Fig* 1. The antenna system at Cambridge, just completed> which located the only four known pulsars. Electrical switching can sweep the beam lobe A S and E-W across the sky.

in our own galaxy hut the weight of the evidence indicates they are very far out and may be some of the most distant objects observable by both optical and radio means.

As the radio astronomers have built more effective radio telescopes they have continued to find interesting new facts, challenges, and problems, Radio astronomy has provided much useful information for cos-mologists thinking about the nature and age of our universe. Some quiet, steady and nearly undetectable radio noise that comes in equally from all directions appeal's to be the still-echoing whisper remaining from the furious thunder of creation an estimated 26 billion years ago. This observation has received some attention over several vears but il is not regarded as a very important matter.

While I was researching this article I ciime across a very interesting letter published bv one radio astronomer who thinks a recent radio survey may have seen halfway around the universe. Some extremely faint, distant radio objects observed in a certain direction just might be, he suggests, the same ones we discover by looking in the opposite direction. He supplied a list of five prime possibilities and another five less likely candidates. If this is correct then we have some very useful information for testing theoretical investigations into the age and size of the universe.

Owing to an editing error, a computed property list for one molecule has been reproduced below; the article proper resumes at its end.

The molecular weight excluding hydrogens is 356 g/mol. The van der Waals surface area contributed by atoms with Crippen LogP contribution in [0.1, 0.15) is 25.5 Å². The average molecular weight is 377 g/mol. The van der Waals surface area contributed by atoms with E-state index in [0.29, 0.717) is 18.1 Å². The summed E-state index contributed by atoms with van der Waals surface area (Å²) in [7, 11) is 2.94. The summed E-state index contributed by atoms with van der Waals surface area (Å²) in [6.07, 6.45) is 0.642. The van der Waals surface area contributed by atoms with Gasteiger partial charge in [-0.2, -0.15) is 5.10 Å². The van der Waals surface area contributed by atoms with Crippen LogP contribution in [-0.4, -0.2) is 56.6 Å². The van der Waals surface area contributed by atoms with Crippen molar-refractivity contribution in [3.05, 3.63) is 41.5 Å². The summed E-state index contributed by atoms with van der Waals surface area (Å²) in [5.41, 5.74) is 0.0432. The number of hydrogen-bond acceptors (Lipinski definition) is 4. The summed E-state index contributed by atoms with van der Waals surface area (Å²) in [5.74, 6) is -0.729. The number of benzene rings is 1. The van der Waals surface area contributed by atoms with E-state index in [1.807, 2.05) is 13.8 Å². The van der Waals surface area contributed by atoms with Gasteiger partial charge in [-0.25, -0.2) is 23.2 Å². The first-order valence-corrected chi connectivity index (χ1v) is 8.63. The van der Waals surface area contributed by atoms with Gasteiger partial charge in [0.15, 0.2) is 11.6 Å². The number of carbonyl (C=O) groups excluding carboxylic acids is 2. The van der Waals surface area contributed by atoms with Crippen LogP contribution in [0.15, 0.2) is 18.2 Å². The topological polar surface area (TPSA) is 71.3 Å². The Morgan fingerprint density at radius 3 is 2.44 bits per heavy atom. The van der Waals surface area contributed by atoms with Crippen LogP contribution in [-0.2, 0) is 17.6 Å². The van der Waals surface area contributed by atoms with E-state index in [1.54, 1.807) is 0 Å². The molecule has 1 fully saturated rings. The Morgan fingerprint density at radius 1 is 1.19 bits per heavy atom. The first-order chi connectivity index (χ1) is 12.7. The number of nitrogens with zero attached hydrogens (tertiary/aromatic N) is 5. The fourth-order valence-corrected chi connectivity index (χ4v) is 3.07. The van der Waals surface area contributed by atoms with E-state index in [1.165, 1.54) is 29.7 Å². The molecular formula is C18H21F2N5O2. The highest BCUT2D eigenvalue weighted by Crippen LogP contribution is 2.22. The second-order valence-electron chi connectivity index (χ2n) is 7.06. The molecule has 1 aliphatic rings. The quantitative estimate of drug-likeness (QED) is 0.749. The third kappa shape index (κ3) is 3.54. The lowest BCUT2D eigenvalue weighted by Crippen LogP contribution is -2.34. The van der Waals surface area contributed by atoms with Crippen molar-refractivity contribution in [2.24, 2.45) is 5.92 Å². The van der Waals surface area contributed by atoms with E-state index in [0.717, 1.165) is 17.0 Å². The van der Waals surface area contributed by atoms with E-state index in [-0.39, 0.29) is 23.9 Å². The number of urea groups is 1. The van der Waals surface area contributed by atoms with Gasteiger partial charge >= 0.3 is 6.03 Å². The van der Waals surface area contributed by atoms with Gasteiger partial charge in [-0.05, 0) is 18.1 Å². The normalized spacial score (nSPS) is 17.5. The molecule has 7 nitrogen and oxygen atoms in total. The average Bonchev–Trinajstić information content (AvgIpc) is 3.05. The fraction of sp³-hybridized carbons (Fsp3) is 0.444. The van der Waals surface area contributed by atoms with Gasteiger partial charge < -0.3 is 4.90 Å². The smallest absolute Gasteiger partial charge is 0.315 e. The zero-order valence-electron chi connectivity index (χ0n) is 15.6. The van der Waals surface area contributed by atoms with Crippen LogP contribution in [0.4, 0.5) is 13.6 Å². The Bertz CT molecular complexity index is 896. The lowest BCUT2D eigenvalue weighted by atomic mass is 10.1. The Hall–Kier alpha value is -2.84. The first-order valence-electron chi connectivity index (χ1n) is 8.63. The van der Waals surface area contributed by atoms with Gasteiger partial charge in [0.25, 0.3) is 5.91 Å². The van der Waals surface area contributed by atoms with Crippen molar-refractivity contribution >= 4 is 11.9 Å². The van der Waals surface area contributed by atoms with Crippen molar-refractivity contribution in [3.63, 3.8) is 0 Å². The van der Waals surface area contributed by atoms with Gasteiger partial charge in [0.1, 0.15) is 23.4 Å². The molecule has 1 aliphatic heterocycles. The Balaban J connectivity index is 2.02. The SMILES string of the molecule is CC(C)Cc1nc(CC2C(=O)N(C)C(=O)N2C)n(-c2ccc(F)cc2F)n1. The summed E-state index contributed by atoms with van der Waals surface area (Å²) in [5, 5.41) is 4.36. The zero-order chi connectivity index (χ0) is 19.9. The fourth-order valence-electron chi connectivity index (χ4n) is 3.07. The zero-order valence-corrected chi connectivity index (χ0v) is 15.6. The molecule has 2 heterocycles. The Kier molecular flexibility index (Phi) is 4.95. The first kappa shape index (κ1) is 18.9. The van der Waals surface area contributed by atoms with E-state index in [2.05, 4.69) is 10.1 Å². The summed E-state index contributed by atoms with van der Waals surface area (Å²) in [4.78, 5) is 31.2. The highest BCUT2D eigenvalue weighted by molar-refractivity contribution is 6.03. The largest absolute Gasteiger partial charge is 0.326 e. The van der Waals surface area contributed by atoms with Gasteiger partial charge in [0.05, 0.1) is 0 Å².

One requirement for the continued devel-opement of radio astronomy has been better antennas and receivers. Another has been improvements in methods of detecting weak signals, and some of this work has appeared in the amateur radio field in moonbounce and space communications work. In a remarkable boundary-jumping effect, one valuable radio astronomy result has been the development of improved methods for studying human brain function. This has some very important and useful medical applications.

It was a natural development in 1967 for Cambridge University, in England, to be building a new and better radio telescope. The new instrument s antenna consists of a 28 x 16 planar array of full-wave dipoles with tillable plane reflectors, The system's long axis extends in an east-west direction as shown in Fig, L

Tins system was designed to operate at about 81,5 MHz, Its beam direction is changed by switching in time delays from different sets of elements, so that without moving the antenna its lobe can be pointed at different parts of the sky, fhe antenna can be used with up to four receivers simultaneously to look in four different directions, a mass-production arrangement appropriate for achieving the maximum use from a rather expensive installation.

The new radio telescope was finally put into operation in July, 1967, Its operators started making regular routine sky surveys, a simple business of mapping the sky's radio brightness time and time again, looking for changes, and anything unusual, of interest. They observed some sporadic interference of unknown source and finally, in November of 1967, they started looking for the cause.

An answer appeared shortly. The appar


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